(PART 1 of a TWO PART SERIES)
The New York Times recently chronicled what it called “Six Myths About Choosing a College Major.” But are they really myths? Let’s examine them, one by one.
Myth 1: For the big money, STEM always delivers.
Almost any list of career earnings for college graduates puts STEM majors at the very top. In fact, Forbes “Top 5 Highest Paying Bachelors Degrees” are all in STEM: Petroleum Engineering, Actuarial Mathematics, Actuarial Science, Nuclear Engineering, and Chemical Engineering.
The New York Times says this is a myth because “the top quarter of earners who majored in English make more over their lifetimes than the bottom quarter of chemical engineers.” Perhaps if they took the word “always” out of Myth 1, it would be very obvious that this is true.
Myth 2: Women want to have it all.
It’s bewildering that the New York Times is calling this a myth. The newspaper acknowledges that women are now the clear majority on college campuses and are more likely than men to graduate from college. But the Times notes that many women tend to select majors that lead them into lower paying fields, such as education and social services. Even though men greatly outnumber women in many of the higher paying fields dominated by those who majored in STEM, women certainly want, and intend, to have it all.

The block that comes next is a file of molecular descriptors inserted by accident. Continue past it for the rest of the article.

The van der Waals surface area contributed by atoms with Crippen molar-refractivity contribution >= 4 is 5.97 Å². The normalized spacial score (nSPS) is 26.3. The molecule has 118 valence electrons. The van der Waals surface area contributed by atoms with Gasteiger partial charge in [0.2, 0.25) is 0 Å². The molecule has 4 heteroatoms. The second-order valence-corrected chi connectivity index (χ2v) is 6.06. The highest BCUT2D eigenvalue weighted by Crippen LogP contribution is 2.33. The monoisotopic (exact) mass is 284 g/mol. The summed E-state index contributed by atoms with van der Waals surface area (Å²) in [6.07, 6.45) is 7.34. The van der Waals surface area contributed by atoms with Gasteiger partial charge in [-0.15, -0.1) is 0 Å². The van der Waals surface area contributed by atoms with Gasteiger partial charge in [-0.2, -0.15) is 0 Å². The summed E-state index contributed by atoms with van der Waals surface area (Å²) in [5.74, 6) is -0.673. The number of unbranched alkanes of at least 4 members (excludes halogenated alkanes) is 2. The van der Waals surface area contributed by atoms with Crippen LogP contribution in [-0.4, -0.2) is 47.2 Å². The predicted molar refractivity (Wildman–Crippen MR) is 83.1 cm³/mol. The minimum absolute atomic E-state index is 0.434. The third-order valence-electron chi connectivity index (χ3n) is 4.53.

Myth 3: Choice of major matters more than choice of college.
For the vast majority of college students, this is a fact and not a myth. Once a college graduate is certified as a teacher, his/her salary and career trajectory is exactly the same regardless of where the teaching degree was earned. The same is true of many other fields in which college graduates need to pass an exam, or series of exams, in order to earn certification (e.g. accounting, nursing). Perhaps getting that first job is easier if the college has a strong reputation in the field, but it’s still the choice of major that dictates the career path.
The exception to this rule is when students attend an Ivy League or other top tier university. Here the prestige of the university can sometimes be more influential than the particular college major, as its powerful alumni base can provide access to a network of top jobs in all fields.
Susan Alaimo is the founder and director of SAT Smart in Hillsborough that has been offering PSAT, SAT, and ACT preparation courses, as well as private tutoring by Ivy League educated instructors, for more than 20 years. Visit www.SATsmart.com.
COLLEGE CONNECTION: What are the “myths” of choosing a college major?